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jmtsguy

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25 Nov 2014 01:34 PM
I know you have to be an E3 before you "tryout". Are there any other time or service requirements? I understand that as a college grad, one would be an E3 after boot camp. Can you apply for A school right away?
aztecmattUser is Offline
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25 Nov 2014 10:32 PM
As a college grad, you'd be an E-3, correct.
You can apply for A school after you finish your quals at your first station, estimated 4-6 months.
Do a google search for "USCG A school wait list".
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25 Apr 2015 06:47 PM
BTW what does MIS or INC mean when reading the A-School list holds?
mkellyUser is Offline
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25 Apr 2015 07:18 PM
Its on Page 3:
MIS – Miscellaneous
• Any member with a MIS hold, Please contact ASTC Ariola, ET1 Spencer or YN2 Riollano for any questions or if you have an update on your members hold status. It is very important to update your hold status since members with a hold will not be issued orders to “A” School.
INC- Incomplete
• This type hold is assigned to members with incomplete E-4 EPME AQE. Once you pass with a score of 85 or above you must notify ASTC Ariola, ET1 Spencer, or YN2 Riollano to remove the hold.
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26 Apr 2015 04:41 PM
thanks so much, I actually found that right after I posted. what does MIS mean usually do you have to get in trouble?
Rich32User is Offline
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23 May 2016 02:07 PM
Whats the differences between AMT1, AMT2 and AMT3? what do the numbers mean next to AMT?
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Rich32

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23 May 2016 02:10 PM
how do AMTs become flight mechanics for helicopter? do you have to get some seniority to be able to be in the helicopter? what the average wait time to become a flight mechanic?
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24 May 2016 11:12 AM
Rich, you're asking about a really great job, and this is exactly like restaurants, at the one that's 'not that great' there is no wait, they'll even shove the food thru a window at you while you sit in your car, but at the one that's good... there's always a line. You are asking about the great restaurant where it's great for a reason and you do get seated but you do have to wait a while, not too long, but a little while....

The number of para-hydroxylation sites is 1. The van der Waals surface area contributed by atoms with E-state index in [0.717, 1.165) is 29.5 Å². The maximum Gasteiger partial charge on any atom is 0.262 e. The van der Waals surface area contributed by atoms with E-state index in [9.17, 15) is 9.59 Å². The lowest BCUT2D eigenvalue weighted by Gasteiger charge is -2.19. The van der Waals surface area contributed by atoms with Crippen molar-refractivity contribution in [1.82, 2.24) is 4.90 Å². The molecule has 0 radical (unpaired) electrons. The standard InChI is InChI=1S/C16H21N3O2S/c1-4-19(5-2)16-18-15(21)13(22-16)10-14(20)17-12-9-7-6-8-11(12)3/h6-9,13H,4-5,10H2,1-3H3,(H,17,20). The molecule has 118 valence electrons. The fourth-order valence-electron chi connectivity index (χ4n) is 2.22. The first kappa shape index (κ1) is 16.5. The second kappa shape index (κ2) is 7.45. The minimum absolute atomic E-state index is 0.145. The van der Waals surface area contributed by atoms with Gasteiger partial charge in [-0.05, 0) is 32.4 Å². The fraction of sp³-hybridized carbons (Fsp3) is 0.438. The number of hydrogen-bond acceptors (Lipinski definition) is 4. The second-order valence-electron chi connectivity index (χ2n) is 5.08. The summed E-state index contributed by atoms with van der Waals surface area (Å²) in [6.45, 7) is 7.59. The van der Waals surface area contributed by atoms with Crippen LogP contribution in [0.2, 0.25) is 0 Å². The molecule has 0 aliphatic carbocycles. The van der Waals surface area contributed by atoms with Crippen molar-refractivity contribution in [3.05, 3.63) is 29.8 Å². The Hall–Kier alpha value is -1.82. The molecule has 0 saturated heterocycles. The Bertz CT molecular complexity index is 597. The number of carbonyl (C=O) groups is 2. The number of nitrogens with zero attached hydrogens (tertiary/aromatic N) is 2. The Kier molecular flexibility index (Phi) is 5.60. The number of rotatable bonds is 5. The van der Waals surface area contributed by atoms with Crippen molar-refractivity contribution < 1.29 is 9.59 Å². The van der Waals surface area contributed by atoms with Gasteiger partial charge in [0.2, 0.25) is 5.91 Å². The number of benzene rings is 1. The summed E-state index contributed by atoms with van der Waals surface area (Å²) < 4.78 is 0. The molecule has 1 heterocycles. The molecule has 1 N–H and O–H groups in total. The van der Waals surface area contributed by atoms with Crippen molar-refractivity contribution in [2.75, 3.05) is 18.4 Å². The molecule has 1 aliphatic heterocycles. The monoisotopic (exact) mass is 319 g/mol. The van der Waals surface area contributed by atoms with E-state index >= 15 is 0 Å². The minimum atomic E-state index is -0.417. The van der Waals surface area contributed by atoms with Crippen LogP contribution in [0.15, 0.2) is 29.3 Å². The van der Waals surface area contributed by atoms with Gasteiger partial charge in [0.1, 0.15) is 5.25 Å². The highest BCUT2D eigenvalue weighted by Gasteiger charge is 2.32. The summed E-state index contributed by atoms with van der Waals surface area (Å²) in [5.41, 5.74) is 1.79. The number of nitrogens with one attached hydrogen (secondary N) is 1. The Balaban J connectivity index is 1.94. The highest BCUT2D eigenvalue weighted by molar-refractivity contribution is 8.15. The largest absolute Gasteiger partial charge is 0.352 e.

I am not an AMT, but have worked with many people in Aviation, so here goes; the numbers after the letters are rank. AMT 1 is an E-6, an Aviation Maintenance Technician First Class. That would be one of the few AMT shop supervisors. Beneath him he would have lead AMT's, these would be AMT2's, military pay grade E-5, Aviation Maintenance Technician Second Class, these would be the section leaders, they'd supervise a section of the team of AMT3's in performing the maintenance on the helicopters or airplanes.
What you are asking is what the 'wait list' for AMT 'A' school is when you ask about the wait time to become a 'flight mechanic' - we have AirCrewMembers. In the USCG, ALL Aviation Maintenance Technicians fly as crewmen in the aircraft, so the service has to be certain you are dedicated and physically capable, so you have to wait for school, you'll have to get a 'flight' physical at some point along the way, and you will have to work (and you will be watched to make sure you are capable while you work, that you have that dedication the service demands - after all, people's lives will be in your hands later as an AirCrewMember) while you wait for your seat to open up in an Aviation Technical School. Many other services, you can touch the helo, work on the aircraft, fuel it, wash it, grease it, wipe it down, but you're never, ever, going to fly in it. Not so in the USCG. You go into an Aviation technical field, you fly as a crewman, part of the team, and that goes for everyone. I know of no one who went into USCG aviationd and did not fly as Air Crew, we're just too small for that nonsense.